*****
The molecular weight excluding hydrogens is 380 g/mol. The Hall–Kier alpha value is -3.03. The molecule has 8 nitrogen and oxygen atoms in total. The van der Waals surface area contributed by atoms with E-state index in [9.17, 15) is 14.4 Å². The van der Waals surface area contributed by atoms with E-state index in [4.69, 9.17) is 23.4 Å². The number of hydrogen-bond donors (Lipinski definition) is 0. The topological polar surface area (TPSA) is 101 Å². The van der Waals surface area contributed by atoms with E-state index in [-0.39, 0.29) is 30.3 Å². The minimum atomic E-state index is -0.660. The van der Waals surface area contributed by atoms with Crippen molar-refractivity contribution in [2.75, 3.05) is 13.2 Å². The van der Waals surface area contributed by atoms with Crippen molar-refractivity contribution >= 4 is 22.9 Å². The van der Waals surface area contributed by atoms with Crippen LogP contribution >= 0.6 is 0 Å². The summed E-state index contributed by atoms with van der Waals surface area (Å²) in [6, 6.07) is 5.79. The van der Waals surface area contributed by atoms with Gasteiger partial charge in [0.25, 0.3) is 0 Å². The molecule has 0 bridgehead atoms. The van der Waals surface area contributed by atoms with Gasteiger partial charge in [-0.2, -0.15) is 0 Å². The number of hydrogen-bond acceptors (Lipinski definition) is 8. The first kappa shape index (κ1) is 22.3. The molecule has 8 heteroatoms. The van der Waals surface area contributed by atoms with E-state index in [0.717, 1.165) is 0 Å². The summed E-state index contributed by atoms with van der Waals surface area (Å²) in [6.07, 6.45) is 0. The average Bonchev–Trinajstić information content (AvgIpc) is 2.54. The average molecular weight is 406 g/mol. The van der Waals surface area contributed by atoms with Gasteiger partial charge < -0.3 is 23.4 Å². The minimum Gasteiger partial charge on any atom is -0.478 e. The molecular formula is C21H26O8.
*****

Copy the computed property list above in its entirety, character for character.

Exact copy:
The molecular weight excluding hydrogens is 380 g/mol. The Hall–Kier alpha value is -3.03. The molecule has 8 nitrogen and oxygen atoms in total. The van der Waals surface area contributed by atoms with E-state index in [9.17, 15) is 14.4 Å². The van der Waals surface area contributed by atoms with E-state index in [4.69, 9.17) is 23.4 Å². The number of hydrogen-bond donors (Lipinski definition) is 0. The topological polar surface area (TPSA) is 101 Å². The van der Waals surface area contributed by atoms with E-state index in [-0.39, 0.29) is 30.3 Å². The minimum atomic E-state index is -0.660. The van der Waals surface area contributed by atoms with Crippen molar-refractivity contribution in [2.75, 3.05) is 13.2 Å². The van der Waals surface area contributed by atoms with Crippen molar-refractivity contribution >= 4 is 22.9 Å². The van der Waals surface area contributed by atoms with Crippen LogP contribution >= 0.6 is 0 Å². The summed E-state index contributed by atoms with van der Waals surface area (Å²) in [6, 6.07) is 5.79. The van der Waals surface area contributed by atoms with Gasteiger partial charge in [0.25, 0.3) is 0 Å². The molecule has 0 bridgehead atoms. The van der Waals surface area contributed by atoms with Gasteiger partial charge in [-0.2, -0.15) is 0 Å². The number of hydrogen-bond acceptors (Lipinski definition) is 8. The first kappa shape index (κ1) is 22.3. The molecule has 8 heteroatoms. The van der Waals surface area contributed by atoms with E-state index in [0.717, 1.165) is 0 Å². The summed E-state index contributed by atoms with van der Waals surface area (Å²) in [6.07, 6.45) is 0. The average Bonchev–Trinajstić information content (AvgIpc) is 2.54. The average molecular weight is 406 g/mol. The van der Waals surface area contributed by atoms with Gasteiger partial charge < -0.3 is 23.4 Å². The minimum Gasteiger partial charge on any atom is -0.478 e. The molecular formula is C21H26O8.